10 learning facts about mushrooms

(ORDO NEWS) — Beneath our feet is a living web, as complex and extensive as the root system in a virgin forest, which was created by mushrooms.

Fungi that developed in the oceans were among the first living things to colonize Earth’s barren continents more than half a billion years ago. It was the mushrooms that paved the way for terrestrial plants, animals and ultimately us humans.

The behavior of mushrooms is so complex that scientists are increasingly wondering if we should consider them intelligent.

Here are ten more interesting facts about mushrooms:

  • Mushrooms live in their own kingdom, but they are closer to animals than plants;
  • The cell walls of fungi contain chemicals that are found in lobsters and crabs;
  • The moldy fungus Aspergillus tubingensis is capable of destroying plastic in a few weeks, which under normal conditions would decompose for several years;
  • In Brazil and Japan, you can see the famous Chlorophos Mycena – fluorescent mushrooms that give off glowing spores and look amazing!

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  • Scientists discover about 2,000 new species of fungi every year that live in a wide variety of places, including the human body;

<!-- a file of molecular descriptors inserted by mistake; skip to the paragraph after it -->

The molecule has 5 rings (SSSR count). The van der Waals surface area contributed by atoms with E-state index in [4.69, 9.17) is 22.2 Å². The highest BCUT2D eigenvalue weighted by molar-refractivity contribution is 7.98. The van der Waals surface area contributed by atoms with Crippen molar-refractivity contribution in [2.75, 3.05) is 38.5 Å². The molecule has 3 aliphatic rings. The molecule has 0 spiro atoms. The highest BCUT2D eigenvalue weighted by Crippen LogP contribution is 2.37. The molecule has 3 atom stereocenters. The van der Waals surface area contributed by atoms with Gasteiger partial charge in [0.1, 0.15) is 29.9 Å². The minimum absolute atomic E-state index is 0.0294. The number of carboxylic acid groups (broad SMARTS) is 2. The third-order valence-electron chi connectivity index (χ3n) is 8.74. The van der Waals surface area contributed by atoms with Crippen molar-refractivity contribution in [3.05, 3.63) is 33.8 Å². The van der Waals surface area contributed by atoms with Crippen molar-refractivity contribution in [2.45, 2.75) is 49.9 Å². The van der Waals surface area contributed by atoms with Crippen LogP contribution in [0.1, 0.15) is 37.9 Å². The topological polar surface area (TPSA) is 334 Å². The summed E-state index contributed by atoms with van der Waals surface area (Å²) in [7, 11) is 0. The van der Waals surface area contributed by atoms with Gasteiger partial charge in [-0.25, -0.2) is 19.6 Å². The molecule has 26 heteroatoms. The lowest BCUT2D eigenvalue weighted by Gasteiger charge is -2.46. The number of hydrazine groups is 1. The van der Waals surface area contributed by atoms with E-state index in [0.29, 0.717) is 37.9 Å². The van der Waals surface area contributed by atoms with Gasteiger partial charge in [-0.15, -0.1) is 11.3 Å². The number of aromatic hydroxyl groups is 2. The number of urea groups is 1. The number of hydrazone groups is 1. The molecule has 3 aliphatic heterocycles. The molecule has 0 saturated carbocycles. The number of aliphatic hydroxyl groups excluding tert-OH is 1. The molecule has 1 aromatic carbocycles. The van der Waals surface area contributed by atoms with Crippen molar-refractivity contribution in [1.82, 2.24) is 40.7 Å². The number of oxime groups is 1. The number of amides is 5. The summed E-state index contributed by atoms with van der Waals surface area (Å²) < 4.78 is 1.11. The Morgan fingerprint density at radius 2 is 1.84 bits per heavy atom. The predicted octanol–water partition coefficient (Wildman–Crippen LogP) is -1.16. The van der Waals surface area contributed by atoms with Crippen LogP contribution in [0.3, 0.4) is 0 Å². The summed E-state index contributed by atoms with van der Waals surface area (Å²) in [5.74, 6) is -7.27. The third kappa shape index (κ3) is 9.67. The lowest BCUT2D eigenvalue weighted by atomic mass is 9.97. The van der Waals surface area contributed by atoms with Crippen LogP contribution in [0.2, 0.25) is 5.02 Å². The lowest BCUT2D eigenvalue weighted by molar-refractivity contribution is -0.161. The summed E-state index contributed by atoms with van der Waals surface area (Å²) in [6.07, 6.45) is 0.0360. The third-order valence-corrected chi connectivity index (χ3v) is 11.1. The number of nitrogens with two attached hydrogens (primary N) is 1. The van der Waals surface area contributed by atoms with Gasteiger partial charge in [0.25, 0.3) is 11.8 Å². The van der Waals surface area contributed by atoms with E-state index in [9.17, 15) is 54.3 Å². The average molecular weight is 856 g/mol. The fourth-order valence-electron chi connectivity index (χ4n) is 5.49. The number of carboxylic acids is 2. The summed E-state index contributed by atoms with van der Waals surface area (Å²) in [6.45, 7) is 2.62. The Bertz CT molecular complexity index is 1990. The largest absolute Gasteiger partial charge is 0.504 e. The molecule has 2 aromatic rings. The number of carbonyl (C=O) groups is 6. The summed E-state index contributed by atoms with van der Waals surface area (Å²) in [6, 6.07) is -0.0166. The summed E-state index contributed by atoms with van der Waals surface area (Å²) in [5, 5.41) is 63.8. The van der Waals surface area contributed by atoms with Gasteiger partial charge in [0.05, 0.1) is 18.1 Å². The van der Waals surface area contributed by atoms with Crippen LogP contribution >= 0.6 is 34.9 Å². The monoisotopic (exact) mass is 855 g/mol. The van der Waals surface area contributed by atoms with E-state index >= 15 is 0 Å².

• Plastic car parts, synthetic rubber and LEGOs are made using itaconic acid, which is obtained from mushrooms.
  • The best producer of this acid is the mushroom Aspergillus terreus (Aspergillus earthen) ;
  • The basis for the production of an analogue of expanded polystyrene, a leather substitute, some building materials and interior decor elements is obtained from mushrooms;
  • Research shows that a small soil sample can be home to thousands of different types of fungi, many of which are hidden and unknown to science;

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  • Unlike plants, fungi do not contain chlorophyll and therefore are not capable of photosynthesis. In other words, mushrooms cannot produce their own food – carbohydrates – from the energy of light. This makes them more animal-like in terms of their “eating habits”. For growth and development, fungi must absorb carbon-containing compounds such as proteins, fats and carbohydrates;
  • According to the Van Nostrand Encyclopedia of Science , mushrooms have “very diverse habits and characteristics,” so generalizing them is extremely difficult. In fact, it is much easier to organize animals and plants than mushrooms.

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